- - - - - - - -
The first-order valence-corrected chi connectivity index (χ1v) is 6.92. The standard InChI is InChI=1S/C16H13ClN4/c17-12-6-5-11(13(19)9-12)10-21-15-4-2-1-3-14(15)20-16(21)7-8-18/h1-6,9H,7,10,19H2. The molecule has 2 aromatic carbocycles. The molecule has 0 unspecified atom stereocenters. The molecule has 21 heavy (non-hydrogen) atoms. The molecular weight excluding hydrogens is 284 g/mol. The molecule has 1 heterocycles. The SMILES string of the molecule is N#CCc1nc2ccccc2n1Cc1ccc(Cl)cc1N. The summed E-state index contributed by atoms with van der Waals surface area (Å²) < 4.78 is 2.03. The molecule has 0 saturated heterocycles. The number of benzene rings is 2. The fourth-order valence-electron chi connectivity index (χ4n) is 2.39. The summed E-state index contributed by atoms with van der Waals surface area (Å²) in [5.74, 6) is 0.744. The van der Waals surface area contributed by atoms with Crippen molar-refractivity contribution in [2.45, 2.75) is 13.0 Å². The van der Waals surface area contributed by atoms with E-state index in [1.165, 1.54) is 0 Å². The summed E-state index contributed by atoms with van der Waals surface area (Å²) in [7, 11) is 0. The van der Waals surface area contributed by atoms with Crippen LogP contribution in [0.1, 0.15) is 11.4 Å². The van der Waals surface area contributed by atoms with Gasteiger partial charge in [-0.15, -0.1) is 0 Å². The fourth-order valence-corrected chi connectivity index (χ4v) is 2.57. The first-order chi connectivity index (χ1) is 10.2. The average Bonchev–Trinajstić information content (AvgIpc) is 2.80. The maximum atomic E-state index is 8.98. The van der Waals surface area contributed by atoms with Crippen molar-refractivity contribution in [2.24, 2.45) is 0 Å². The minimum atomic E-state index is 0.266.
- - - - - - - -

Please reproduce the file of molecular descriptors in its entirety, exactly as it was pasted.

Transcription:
The first-order valence-corrected chi connectivity index (χ1v) is 6.92. The standard InChI is InChI=1S/C16H13ClN4/c17-12-6-5-11(13(19)9-12)10-21-15-4-2-1-3-14(15)20-16(21)7-8-18/h1-6,9H,7,10,19H2. The molecule has 2 aromatic carbocycles. The molecule has 0 unspecified atom stereocenters. The molecule has 21 heavy (non-hydrogen) atoms. The molecular weight excluding hydrogens is 284 g/mol. The molecule has 1 heterocycles. The SMILES string of the molecule is N#CCc1nc2ccccc2n1Cc1ccc(Cl)cc1N. The summed E-state index contributed by atoms with van der Waals surface area (Å²) < 4.78 is 2.03. The molecule has 0 saturated heterocycles. The number of benzene rings is 2. The fourth-order valence-electron chi connectivity index (χ4n) is 2.39. The summed E-state index contributed by atoms with van der Waals surface area (Å²) in [5.74, 6) is 0.744. The van der Waals surface area contributed by atoms with Crippen molar-refractivity contribution in [2.45, 2.75) is 13.0 Å². The van der Waals surface area contributed by atoms with E-state index in [1.165, 1.54) is 0 Å². The summed E-state index contributed by atoms with van der Waals surface area (Å²) in [7, 11) is 0. The van der Waals surface area contributed by atoms with Crippen LogP contribution in [0.1, 0.15) is 11.4 Å². The van der Waals surface area contributed by atoms with Gasteiger partial charge in [-0.15, -0.1) is 0 Å². The fourth-order valence-corrected chi connectivity index (χ4v) is 2.57. The first-order chi connectivity index (χ1) is 10.2. The average Bonchev–Trinajstić information content (AvgIpc) is 2.80. The maximum atomic E-state index is 8.98. The van der Waals surface area contributed by atoms with Crippen molar-refractivity contribution in [2.24, 2.45) is 0 Å². The minimum atomic E-state index is 0.266.